Belgium's Flemish-speaking region of Flanders has seen a huge increase in the number of home schooled children during the pandemic, according to its Education Minister.
Speaking to Euronews, Ben Weyts, said that in 2020 the number of home schooled children increased by one third in Flanders. He called it the ‘corona effect’ and said that he ‘hopes the situation will return to normal quickly’.
"Homeschooling is a right guaranteed by the constitution, but we firmly believe that it is in the best interest for children to go to school. The best education can be found in a classroom, with a professional and enthusiastic teacher."
In Flanders, compulsory education begins at five and continues until 18. Children do not have to go to school to receive this education. It can also be delivered at home.
Research shows that homeschooling can be ‘stressful and challenging’, especially for families with special needs or no access to computers or printers.
But for others, it is perfect way to connect with their children and nature.
Euronews spoke to the Brussels-based mum of three Mialy, who spends her Wednesday afternoons doing arts and crafts in her local forest. Mialy decided to part-time home-school after the lockdown in Spring. She said it has given her more quality time with her family and allowed them to live a more relaxed life.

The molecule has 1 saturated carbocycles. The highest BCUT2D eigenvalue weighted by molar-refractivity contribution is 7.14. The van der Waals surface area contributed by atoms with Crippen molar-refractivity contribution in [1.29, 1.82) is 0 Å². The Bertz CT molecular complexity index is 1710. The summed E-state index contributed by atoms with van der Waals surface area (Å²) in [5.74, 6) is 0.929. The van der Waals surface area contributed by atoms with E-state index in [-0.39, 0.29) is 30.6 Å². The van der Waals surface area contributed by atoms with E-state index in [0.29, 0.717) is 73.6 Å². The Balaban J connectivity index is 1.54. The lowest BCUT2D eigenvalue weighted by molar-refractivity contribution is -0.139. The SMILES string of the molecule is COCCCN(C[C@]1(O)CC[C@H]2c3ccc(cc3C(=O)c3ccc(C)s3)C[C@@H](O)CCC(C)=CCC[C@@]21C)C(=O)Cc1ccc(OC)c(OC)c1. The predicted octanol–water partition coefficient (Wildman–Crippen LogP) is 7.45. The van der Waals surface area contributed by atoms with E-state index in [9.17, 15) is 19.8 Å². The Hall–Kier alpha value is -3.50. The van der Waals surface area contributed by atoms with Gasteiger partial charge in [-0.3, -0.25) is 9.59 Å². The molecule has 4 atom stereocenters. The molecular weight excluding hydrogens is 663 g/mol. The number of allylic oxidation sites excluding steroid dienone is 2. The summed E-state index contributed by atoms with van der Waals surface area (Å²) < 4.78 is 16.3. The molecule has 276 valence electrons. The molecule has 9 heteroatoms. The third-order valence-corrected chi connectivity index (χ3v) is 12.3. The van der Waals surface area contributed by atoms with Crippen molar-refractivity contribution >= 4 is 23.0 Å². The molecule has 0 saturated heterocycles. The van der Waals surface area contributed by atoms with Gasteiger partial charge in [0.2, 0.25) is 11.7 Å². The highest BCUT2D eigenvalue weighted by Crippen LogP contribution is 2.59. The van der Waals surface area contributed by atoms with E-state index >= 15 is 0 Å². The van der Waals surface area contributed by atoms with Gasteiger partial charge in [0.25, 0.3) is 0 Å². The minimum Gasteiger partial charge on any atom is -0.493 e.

“I say that in the vein that I was listening to a podcast from the Harvard school recently about hunter and gatherer societies, and how they used to work 15 to 17 hours a week. We work 40, 50, 60 hours a week. We don't get to spend a lot of time with our kids and in our families,” Mialy said.
Elizabeth Newcamp agrees. The travel blogger from Florida who is normally based in the Netherlands took up home-schooling so her family would have the flexibility to travel.
She told Euronews that, "The ability to let a child read a book all afternoon is wonderful as childhood is so short, as sometimes they will be forced to use their time productively in the workforce. It is kind of nice to give them the opportunity to follow whatever their creative whims are, whatever they are really called to at this point in time."
Mialy and Elizabeth believe home-schooling is not for everyone and can only be done if one parent can afford to dedicate their time to it.
In the meantime and whilst the pandemic continues, for many families in Flanders it will remain the new normal.